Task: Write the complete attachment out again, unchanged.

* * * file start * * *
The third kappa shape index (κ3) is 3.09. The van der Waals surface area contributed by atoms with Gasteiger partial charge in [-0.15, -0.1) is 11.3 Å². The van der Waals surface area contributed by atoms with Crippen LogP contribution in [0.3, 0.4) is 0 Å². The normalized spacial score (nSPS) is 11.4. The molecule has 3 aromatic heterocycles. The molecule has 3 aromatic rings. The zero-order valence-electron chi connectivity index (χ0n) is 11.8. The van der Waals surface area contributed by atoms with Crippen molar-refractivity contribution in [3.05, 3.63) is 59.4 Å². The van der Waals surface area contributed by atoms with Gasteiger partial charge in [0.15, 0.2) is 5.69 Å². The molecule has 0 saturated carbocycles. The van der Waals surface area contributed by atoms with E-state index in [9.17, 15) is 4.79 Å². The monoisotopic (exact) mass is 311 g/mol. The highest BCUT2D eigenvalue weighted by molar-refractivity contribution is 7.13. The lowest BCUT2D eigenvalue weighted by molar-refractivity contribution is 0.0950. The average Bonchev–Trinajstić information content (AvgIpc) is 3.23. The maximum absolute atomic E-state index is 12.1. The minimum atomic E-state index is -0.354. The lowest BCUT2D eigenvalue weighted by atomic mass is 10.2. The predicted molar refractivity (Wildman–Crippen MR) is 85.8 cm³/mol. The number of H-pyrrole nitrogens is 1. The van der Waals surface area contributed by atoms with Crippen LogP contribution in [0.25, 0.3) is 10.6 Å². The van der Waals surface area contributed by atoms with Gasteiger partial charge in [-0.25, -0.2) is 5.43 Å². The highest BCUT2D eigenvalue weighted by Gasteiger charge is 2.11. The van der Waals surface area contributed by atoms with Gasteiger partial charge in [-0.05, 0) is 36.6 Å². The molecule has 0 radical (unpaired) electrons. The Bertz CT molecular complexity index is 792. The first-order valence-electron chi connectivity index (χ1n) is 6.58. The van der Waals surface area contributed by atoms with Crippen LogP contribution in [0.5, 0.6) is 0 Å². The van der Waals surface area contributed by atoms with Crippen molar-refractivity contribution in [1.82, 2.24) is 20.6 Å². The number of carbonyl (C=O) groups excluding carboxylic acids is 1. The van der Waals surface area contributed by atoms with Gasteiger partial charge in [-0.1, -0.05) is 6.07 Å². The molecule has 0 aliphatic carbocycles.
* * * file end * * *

The third kappa shape index (κ3) is 3.09. The van der Waals surface area contributed by atoms with Gasteiger partial charge in [-0.15, -0.1) is 11.3 Å². The van der Waals surface area contributed by atoms with Crippen LogP contribution in [0.3, 0.4) is 0 Å². The normalized spacial score (nSPS) is 11.4. The molecule has 3 aromatic heterocycles. The molecule has 3 aromatic rings. The zero-order valence-electron chi connectivity index (χ0n) is 11.8. The van der Waals surface area contributed by atoms with Crippen molar-refractivity contribution in [3.05, 3.63) is 59.4 Å². The van der Waals surface area contributed by atoms with Gasteiger partial charge in [0.15, 0.2) is 5.69 Å². The molecule has 0 saturated carbocycles. The van der Waals surface area contributed by atoms with E-state index in [9.17, 15) is 4.79 Å². The monoisotopic (exact) mass is 311 g/mol. The highest BCUT2D eigenvalue weighted by molar-refractivity contribution is 7.13. The lowest BCUT2D eigenvalue weighted by molar-refractivity contribution is 0.0950. The average Bonchev–Trinajstić information content (AvgIpc) is 3.23. The maximum absolute atomic E-state index is 12.1. The minimum atomic E-state index is -0.354. The lowest BCUT2D eigenvalue weighted by atomic mass is 10.2. The predicted molar refractivity (Wildman–Crippen MR) is 85.8 cm³/mol. The number of H-pyrrole nitrogens is 1. The van der Waals surface area contributed by atoms with Crippen LogP contribution in [0.25, 0.3) is 10.6 Å². The van der Waals surface area contributed by atoms with Gasteiger partial charge in [-0.25, -0.2) is 5.43 Å². The highest BCUT2D eigenvalue weighted by Gasteiger charge is 2.11. The van der Waals surface area contributed by atoms with Gasteiger partial charge in [-0.05, 0) is 36.6 Å². The molecule has 0 radical (unpaired) electrons. The Bertz CT molecular complexity index is 792. The first-order valence-electron chi connectivity index (χ1n) is 6.58. The van der Waals surface area contributed by atoms with Crippen LogP contribution in [0.5, 0.6) is 0 Å². The van der Waals surface area contributed by atoms with Crippen molar-refractivity contribution in [1.82, 2.24) is 20.6 Å². The number of carbonyl (C=O) groups excluding carboxylic acids is 1. The van der Waals surface area contributed by atoms with Gasteiger partial charge in [-0.1, -0.05) is 6.07 Å². The molecule has 0 aliphatic carbocycles.